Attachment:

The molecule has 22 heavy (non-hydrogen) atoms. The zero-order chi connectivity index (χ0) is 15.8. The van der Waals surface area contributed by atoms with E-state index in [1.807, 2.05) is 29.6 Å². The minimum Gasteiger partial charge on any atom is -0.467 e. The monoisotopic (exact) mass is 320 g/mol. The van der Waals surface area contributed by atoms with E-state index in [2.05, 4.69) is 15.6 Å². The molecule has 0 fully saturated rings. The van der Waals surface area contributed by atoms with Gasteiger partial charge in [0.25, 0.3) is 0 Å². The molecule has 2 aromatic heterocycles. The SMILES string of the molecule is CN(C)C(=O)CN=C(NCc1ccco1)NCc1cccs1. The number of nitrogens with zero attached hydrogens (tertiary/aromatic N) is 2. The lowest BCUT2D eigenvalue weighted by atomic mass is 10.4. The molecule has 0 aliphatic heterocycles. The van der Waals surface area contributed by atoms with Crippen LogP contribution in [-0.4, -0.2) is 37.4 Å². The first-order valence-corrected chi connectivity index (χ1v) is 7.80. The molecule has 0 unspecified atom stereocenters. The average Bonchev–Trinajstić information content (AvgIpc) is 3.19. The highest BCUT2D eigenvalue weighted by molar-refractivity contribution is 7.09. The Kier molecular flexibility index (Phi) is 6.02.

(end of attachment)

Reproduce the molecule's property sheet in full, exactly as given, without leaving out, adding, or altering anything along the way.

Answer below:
The molecule has 22 heavy (non-hydrogen) atoms. The zero-order chi connectivity index (χ0) is 15.8. The van der Waals surface area contributed by atoms with E-state index in [1.807, 2.05) is 29.6 Å². The minimum Gasteiger partial charge on any atom is -0.467 e. The monoisotopic (exact) mass is 320 g/mol. The van der Waals surface area contributed by atoms with E-state index in [2.05, 4.69) is 15.6 Å². The molecule has 0 fully saturated rings. The van der Waals surface area contributed by atoms with Gasteiger partial charge in [0.25, 0.3) is 0 Å². The molecule has 2 aromatic heterocycles. The SMILES string of the molecule is CN(C)C(=O)CN=C(NCc1ccco1)NCc1cccs1. The number of nitrogens with zero attached hydrogens (tertiary/aromatic N) is 2. The lowest BCUT2D eigenvalue weighted by atomic mass is 10.4. The molecule has 0 aliphatic heterocycles. The van der Waals surface area contributed by atoms with Crippen LogP contribution in [-0.4, -0.2) is 37.4 Å². The first-order valence-corrected chi connectivity index (χ1v) is 7.80. The molecule has 0 unspecified atom stereocenters. The average Bonchev–Trinajstić information content (AvgIpc) is 3.19. The highest BCUT2D eigenvalue weighted by molar-refractivity contribution is 7.09. The Kier molecular flexibility index (Phi) is 6.02.